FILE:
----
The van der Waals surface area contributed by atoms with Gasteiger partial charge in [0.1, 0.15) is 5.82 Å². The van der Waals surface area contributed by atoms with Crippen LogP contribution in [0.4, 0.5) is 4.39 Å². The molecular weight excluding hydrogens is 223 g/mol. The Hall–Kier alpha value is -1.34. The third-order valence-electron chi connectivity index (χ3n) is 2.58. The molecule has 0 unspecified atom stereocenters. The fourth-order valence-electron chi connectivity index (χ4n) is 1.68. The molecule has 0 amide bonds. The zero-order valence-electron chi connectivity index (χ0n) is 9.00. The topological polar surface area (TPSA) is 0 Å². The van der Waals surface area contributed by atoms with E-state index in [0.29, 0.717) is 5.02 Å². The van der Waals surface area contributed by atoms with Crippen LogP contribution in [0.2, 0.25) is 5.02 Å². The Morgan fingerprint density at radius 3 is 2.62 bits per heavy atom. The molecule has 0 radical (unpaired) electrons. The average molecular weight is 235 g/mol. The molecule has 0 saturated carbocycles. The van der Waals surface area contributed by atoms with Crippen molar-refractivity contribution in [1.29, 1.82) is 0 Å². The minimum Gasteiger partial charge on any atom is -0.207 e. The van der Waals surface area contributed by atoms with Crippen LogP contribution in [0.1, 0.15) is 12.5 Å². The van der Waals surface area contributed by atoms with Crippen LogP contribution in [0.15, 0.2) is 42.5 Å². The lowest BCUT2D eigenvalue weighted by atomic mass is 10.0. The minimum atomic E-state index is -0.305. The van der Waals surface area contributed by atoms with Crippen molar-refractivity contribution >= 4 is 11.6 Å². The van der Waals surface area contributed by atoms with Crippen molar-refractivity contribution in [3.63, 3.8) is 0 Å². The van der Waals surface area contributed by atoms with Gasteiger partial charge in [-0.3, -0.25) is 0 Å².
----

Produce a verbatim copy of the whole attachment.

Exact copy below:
The van der Waals surface area contributed by atoms with Gasteiger partial charge in [0.1, 0.15) is 5.82 Å². The van der Waals surface area contributed by atoms with Crippen LogP contribution in [0.4, 0.5) is 4.39 Å². The molecular weight excluding hydrogens is 223 g/mol. The Hall–Kier alpha value is -1.34. The third-order valence-electron chi connectivity index (χ3n) is 2.58. The molecule has 0 unspecified atom stereocenters. The fourth-order valence-electron chi connectivity index (χ4n) is 1.68. The molecule has 0 amide bonds. The zero-order valence-electron chi connectivity index (χ0n) is 9.00. The topological polar surface area (TPSA) is 0 Å². The van der Waals surface area contributed by atoms with E-state index in [0.29, 0.717) is 5.02 Å². The van der Waals surface area contributed by atoms with Crippen LogP contribution in [0.2, 0.25) is 5.02 Å². The Morgan fingerprint density at radius 3 is 2.62 bits per heavy atom. The molecule has 0 radical (unpaired) electrons. The average molecular weight is 235 g/mol. The molecule has 0 saturated carbocycles. The van der Waals surface area contributed by atoms with Crippen molar-refractivity contribution in [1.29, 1.82) is 0 Å². The minimum Gasteiger partial charge on any atom is -0.207 e. The van der Waals surface area contributed by atoms with Crippen LogP contribution in [0.1, 0.15) is 12.5 Å². The van der Waals surface area contributed by atoms with Crippen LogP contribution in [0.15, 0.2) is 42.5 Å². The lowest BCUT2D eigenvalue weighted by atomic mass is 10.0. The minimum atomic E-state index is -0.305. The van der Waals surface area contributed by atoms with Crippen molar-refractivity contribution >= 4 is 11.6 Å². The van der Waals surface area contributed by atoms with Crippen molar-refractivity contribution in [3.63, 3.8) is 0 Å². The van der Waals surface area contributed by atoms with Gasteiger partial charge in [-0.3, -0.25) is 0 Å².